Mitt Romney's six primary wins on Super Tuesday did not come cheap. An NPR analysis of spending shows that just last week the Romney campaign and the Pro-Romney superPAC pumped millions of dollars into TV ads.

NPR's Peter Overby has our story.

PETER OVERBY, BYLINE: Romney's own campaign didn't spend all that much on TV last week, less than a million dollars, but the Pro-Romney superPAC, which has done almost nothing but negative advertising all year long, spent $5.7 million on TV for the week. The big showdown was in Ohio between Romney and former Pennsylvania Senator Rick Santorum.

Last week, although the Santorum campaign wasn't on Ohio TV at all, the Pro-Santorum superPAC spent $220,000 on commercials, but that was only a bit more than one-tenth of what was reported by Romney campaign and superPAC, as Romney fought to erase Santorum's lead in Ohio.

John Geer is a political scientist at Vanderbilt University. His specialty is political advertising.

JOHN GEER: Given what Romney spent in Ohio in the last week, at least we have one hypothesis about why he closed the gap. He simply outspent Santorum by, you know, a dramatic amount.

OVERBY: And Romney won Ohio by less than a percentage point. The NPR analysis uses superPAC spending reports to the Federal Election Commission, plus data from the media tracking firm Kantar Media CMAG, as reported by the Washington Post.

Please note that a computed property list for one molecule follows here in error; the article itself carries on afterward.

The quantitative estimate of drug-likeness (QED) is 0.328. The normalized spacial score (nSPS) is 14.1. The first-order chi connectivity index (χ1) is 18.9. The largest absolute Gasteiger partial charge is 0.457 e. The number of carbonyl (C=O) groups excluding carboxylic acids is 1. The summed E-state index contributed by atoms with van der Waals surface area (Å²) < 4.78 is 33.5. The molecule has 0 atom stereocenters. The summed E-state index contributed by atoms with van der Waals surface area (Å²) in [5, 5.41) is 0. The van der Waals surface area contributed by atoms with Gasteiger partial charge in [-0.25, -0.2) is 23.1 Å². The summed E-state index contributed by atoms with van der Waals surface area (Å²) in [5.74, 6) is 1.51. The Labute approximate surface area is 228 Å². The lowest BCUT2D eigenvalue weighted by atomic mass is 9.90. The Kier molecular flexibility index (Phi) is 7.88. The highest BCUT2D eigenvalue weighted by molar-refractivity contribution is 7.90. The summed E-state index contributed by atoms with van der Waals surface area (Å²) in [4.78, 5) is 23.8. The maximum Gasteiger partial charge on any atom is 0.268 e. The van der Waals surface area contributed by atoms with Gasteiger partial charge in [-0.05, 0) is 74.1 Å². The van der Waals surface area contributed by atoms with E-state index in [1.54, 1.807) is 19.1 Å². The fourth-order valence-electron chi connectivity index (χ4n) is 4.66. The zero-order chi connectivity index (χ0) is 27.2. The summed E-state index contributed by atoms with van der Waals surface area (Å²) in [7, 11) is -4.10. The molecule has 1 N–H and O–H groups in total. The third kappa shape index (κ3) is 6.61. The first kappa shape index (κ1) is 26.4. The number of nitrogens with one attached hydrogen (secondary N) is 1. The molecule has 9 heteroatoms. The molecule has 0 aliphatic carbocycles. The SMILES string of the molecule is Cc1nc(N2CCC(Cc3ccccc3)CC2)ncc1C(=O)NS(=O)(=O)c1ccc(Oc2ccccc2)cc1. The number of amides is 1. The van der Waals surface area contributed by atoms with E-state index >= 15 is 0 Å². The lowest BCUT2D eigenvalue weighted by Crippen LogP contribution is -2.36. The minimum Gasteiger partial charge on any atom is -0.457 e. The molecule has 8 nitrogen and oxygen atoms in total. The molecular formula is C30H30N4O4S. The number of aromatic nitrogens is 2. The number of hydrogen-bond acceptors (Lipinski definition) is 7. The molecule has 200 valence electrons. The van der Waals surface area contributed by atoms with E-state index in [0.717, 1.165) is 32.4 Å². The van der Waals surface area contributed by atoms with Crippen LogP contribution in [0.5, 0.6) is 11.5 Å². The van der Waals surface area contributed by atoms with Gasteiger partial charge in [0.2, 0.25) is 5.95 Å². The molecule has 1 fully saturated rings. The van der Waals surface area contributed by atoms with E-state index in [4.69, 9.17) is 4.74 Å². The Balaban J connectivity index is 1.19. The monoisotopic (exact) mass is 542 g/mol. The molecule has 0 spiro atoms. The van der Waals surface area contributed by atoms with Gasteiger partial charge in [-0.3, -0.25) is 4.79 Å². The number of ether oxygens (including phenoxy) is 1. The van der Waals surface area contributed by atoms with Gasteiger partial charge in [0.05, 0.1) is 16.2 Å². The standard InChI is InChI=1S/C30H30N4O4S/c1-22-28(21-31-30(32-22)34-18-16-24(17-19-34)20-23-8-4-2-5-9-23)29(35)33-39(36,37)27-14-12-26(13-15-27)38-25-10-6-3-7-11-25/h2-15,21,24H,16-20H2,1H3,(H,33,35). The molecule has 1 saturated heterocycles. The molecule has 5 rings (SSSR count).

But there's one thing the analysis can't measure, that's the effectiveness of the advertising. At Vanderbilt, John Geer says the Romney superPAC may be boxed in strategically. He says the logical attack against Santorum would be that he's extremely conservative, except that, in this year's Republican primaries, extremely conservative is what a lot of voters want.

GEER: So, instead, they have to talk about earmarks and some other things that just don't really jive and so I think the spending that's going on, especially the negative ads, probably aren't having very much effect because they're picking at small things.

OVERBY: But there's also an argument that all of the superPACs with their attack ads have had an impact on the contest and not a good one. Benjamin Bates is a professor of communication studies at Ohio University. He says candidates always want a surrogate speaker to make attacks on their behalf. This year, the newly created presidential superPACs have embraced that mission.

BENJAMIN BATES: By letting the superPAC take on that role, the surrogate is able to do all the dirty work on behalf of the candidate, which helps protect the attacker's image.

OVERBY: Advertising by all of the superPACs has been overwhelmingly negative, but here's the problem: The relentless negativity seems to discourage some people from voting. Bates says that turnout in Ohio was expected to go up this year compared to 2008. That's because the GOP race is so competitive. Instead, turnout dropped about five percent. Bates thinks he knows why.

BATES: The superPACs are definitely doing their job. Their job is to introduce negativity and to get people to stay home, and they seem to have done that very, very well.

OVERBY: And that job is continuing as the primary battles grind on. The Pro-Romney superPAC has told the FEC that, so far, it has spent $1.3 million in Alabama and Mississippi. And the superPAC that backs former House Speaker Newt Gingrich reported spending $1.4 million in those states and Kansas.

Peter Overby, NPR News, Washington.

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